Holidaymakers could need paper Covid vaccine certificates

Charles Hymas
·3-min read
Most of Europe is likely to be given 'amber' status, requiring 10-day home quarantine and PCR tests when travellers return to the UK - Andy Rain/EPA-EFE/Shutterstock
Most of Europe is likely to be given 'amber' status, requiring 10-day home quarantine and PCR tests when travellers return to the UK - Andy Rain/EPA-EFE/Shutterstock

Holidaymakers may have to use paper Covid certificates to prove they have been vaccinated when the foreign travel ban is lifted from May 17, it emerged on Tuesday.

Downing Street admitted that the NHS app may not be ready for use as a vaccine passport in time and the Government is preparing for "another approach" for holidaymakers travelling abroad in the interim.

At least 20 countries have already indicated that they will accept vaccination certificates as an alternative to PCR tests for holidaymakers to prove their Covid status. Only Greece, however, has so far explicitly said that it will take paper certificates, despite concerns that they are more easily forged.

Rita Marques, Portugal's tourism minister, has said her country would accept only a digital pass because of the risk of fakes. Spain, due to trial its app at more than 40 airports, has said it is in talks with the UK Government over the need for a "mutually recognisable" app.

A senior industry source involved in discussions on the technology said: "I suspect they will take whatever evidence we have in the short term, whether it is another private app solution, a paper certificate, a letter from your GP or a negative PCR test."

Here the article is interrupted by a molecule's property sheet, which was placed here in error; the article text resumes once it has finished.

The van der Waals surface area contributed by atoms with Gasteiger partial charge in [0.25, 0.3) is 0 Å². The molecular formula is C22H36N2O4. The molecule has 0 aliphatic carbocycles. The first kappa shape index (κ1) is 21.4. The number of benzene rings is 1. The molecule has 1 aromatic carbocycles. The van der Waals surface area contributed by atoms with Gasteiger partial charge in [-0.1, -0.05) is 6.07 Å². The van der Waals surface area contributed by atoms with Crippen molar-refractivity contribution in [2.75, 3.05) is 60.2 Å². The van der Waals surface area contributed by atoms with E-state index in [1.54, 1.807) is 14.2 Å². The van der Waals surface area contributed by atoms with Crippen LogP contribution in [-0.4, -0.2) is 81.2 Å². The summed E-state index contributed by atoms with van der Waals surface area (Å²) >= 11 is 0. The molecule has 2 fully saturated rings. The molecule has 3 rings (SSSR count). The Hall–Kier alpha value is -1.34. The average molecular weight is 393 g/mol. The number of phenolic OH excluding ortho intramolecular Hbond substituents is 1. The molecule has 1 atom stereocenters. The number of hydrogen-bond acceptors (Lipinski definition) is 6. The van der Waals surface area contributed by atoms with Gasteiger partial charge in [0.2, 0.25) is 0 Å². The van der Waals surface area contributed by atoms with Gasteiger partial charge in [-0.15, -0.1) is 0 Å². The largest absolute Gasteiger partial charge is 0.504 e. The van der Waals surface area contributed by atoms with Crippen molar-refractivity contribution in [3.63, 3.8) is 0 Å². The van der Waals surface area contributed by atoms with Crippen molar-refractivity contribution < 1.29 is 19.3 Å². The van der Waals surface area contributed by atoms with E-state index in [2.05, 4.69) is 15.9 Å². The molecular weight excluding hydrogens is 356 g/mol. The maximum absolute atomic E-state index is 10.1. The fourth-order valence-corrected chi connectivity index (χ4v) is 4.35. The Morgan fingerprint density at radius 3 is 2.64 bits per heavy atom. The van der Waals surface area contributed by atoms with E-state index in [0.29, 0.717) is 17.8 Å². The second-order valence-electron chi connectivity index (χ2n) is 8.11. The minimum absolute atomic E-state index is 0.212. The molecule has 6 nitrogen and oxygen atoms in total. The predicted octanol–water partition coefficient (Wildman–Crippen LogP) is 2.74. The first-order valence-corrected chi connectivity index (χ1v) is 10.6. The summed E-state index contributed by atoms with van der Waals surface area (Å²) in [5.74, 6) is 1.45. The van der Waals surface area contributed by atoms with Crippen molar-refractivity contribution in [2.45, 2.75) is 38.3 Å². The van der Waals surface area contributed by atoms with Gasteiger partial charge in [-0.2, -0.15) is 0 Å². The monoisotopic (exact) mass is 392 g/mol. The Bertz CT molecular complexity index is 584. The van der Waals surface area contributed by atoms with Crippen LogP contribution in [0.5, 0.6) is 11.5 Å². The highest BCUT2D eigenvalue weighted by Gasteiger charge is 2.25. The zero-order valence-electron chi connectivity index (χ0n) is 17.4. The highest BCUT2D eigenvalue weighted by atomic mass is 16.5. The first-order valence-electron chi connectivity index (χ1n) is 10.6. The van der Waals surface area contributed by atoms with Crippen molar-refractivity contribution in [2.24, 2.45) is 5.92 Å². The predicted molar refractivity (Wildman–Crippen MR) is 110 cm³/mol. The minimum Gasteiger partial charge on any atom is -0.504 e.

It comes as the Government is expected to announce on Friday a "tiny handful" of "green list" countries to which holidaymakers can travel without quarantining on their return. Most of Europe will be "amber", requiring 10-day home quarantine and PCR tests when travellers return to the UK.

Without the acceptance of a vaccination certificate, travellers may instead have to prove their Covid status by taking a PCR or lateral flow test even if they are inoculated.

The NHS app, used for appointments and prescriptions, is being developed by NHSX, the health service's technology arm. The app allows patients to view their vaccination status if their GP has permitted access.

Grant Shapps, the Transport Secretary, said last week it would display evidence that someone has been vaccinated or recently tested.

But Boris Johnson's official spokesman indicated that officials were working on alternative plans for when international travel resumes, expected on May 17.

"Obviously we will be able to confirm ahead of the 17th at the earliest what measures are used for those initial countries that are available for travel, be it the app or another approach," said the spokesman.

"There are other routes to achieving the same end goal. We are working on the app at the moment, at pace, to have it ready, and we will be able to confirm ahead of the 17th at the earliest what approaches we will be using."

A Department of Health spokesman said: "The Government is working on providing individuals with the means to demonstrate their Covid status easily – through a digital route as well as a route for people who don't have access to a smart phone.

"Security and privacy will be at the core of our approach. Use of the NHS App is being considered as part of the digital route."

Paul Charles, the chief executive of travel consultancy The PC Agency, said: "Just because a country is on the UK's 'green list', it doesn't mean it won't have its own set of restrictions for when you enter. So people are going to have to be a bit of a sleuth to interpret which countries are truly open.

"Some may say we don’t need a vaccination passport because the UK has such a high level of inoculation. Others will insist on a PCR test like Britain even if you are vaccinated."